• Exclusive Interview With Chef Hooni Kim on Modern Cooking Culture and Korean Flavors

    by TastyKFood, December 7 2015

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    How was the Korean Food Competition at the CIA?

    You know, it really was fun and inspiring. I would say that non-Korean cooks typically utilize Korean flavors and ingredients and they didn't just utilize it, they embraced it, to enhance the food that they liked cooking.  So it wasn't like they got a bunch of Korean ingredients and they created a dish.  What they did was they made a dish that they're very proud of and part of who they are, then they cooked their dish by adding Korean ingredients.  So I thought in that regard these students, took to heart what this contest was about because the contest wasn't about cooking Korean food or trying to highlight Korean ingredients.  The contest was really to see how Korean ingredients can be used by non-Koreans cooking whatever food that they like to cook whether it be Southern cuisine, or Irish pub cuisine -- which ended up winning.  But you know, these kids come from all different cultures.  The United States is full of so many different cultures and so many ethnic cuisines that it was enlightening to see, to feel, to experience these Korean ingredients that we only know as Korean food ingredients but for them to use it in their own cuisine.  

    When you fuse two cuisines together that does not make fusion cuisine.  It has to become better than the traditional authentic cuisine and that's the only way that the cuisines benefit. I really did expect the cooking to be a mix between Korean food and American food or Korean food and whatever their culture is, their ethnicity.  But it really wasn't that sort of 50-50 fusion.  They were cooking the food that they felt comfortable cooking and they picked one or two or even three Korean ingredients that really enhanced that dish.  So I thought that was very secure.  These aren't professional Chefs, these aren't even cooks.  They're students and to be secure enough with their cooking skills to not really be overcome by these Korean ingredients but actually be comfortable to cook their cuisine and choosing the right creative ingredients to make that dish better -- I thought that was very smart, very intelligent and very thoughtful of all the contestants.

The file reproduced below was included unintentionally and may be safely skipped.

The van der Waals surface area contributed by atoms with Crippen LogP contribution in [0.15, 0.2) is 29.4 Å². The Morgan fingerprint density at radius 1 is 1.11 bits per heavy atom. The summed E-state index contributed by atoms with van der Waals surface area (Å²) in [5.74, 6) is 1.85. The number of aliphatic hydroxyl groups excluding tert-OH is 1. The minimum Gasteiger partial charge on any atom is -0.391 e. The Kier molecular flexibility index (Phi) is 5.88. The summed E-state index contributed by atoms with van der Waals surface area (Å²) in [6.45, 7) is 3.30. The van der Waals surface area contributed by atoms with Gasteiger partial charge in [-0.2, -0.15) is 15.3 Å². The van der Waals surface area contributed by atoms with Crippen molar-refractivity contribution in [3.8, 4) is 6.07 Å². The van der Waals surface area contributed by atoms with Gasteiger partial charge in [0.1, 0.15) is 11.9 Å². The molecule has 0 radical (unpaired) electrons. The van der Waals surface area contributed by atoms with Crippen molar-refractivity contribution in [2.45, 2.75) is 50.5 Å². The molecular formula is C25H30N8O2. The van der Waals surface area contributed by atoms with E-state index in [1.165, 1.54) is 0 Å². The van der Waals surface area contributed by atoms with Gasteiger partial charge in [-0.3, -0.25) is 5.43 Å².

Could you provide any tips on using Korean ingredients?

    I think that is just so very personal and there's no real way to go about it except trial and error.  Even for such a popular ingredient as Gochujang.  There are -- even amongst Koreans there's a degree of how much people like to use in even the traditional Korean dishes.  The only thing that I can say is buy Korean ingredients and taste then.  Taste an ingredient on its own, then try cooking with it.  And you know, it really is just trial and error.  If we can make these ingredients popular enough to where it's easily accessible to home cooks, I think that's the only thing that we can do to promote Korean cuisine.  It really is up to the individual to buy it, taste it, and see how much they would like to put in their cooking.


    What ingredients do you like to use?

    I love Gochujang.  I also love doenjang, ganjang, sesame oil, and gochugaru:.  I think these ingredients are the foundation of Korean cuisine.  I think Gochujang, doenjang and ganjang are the mother sauces of Korea because most of Korean dishes have one or more than one of these ingredients in it. I also love Sesame oil, it has a nutty flavor that really does balance and neutralize the saltiness when it comes to fermentation.  I could go on and on.


    Your restaurants are very well known for using sustainable, local, organic ingredients.  Why is that important to you and then ultimately why is it important to your customers?

    It's my personal philosophy.  I do feel like as Chefs we learn how to cook delicious food and that's a given but ultimately to get to the next level I think we need to push ourselves. I know I can cook delicious food and people expect that.  I feel like I get more pride and joy cooking food that's not only delicious, but healthy for my customers, as well as being socially responsible.  You know, because we are citizens of this Earth we should do any little thing that we can do to make life healthier. As a chef I can make revisions to my ingredients to be more responsible in protecting the environment and also more responsible for my customers.  I would say on any given evening more than 33 percent of my customers are regulars.  So not only are they just paying customers but they are part of my little community, my neighborhood.  They're my neighbors that I see quite often and it makes me feel good knowing that I do care about their health just as I care about my health, my family's health because I eat the food that I cook and so does my family.

    Overall being a chef is such a rewarding profession. You do put smiles on people's faces but I think we can do more.  I think not only can we please people, I think we can help people to become healthier and you can really help this Earth to become better by being responsible in what we buy and how we buy it.


    Recently, you were quoted as saying you’ve given up on expecting that "all line cooks will be able to season correctly," how has professional cooking has changed since you started cooking?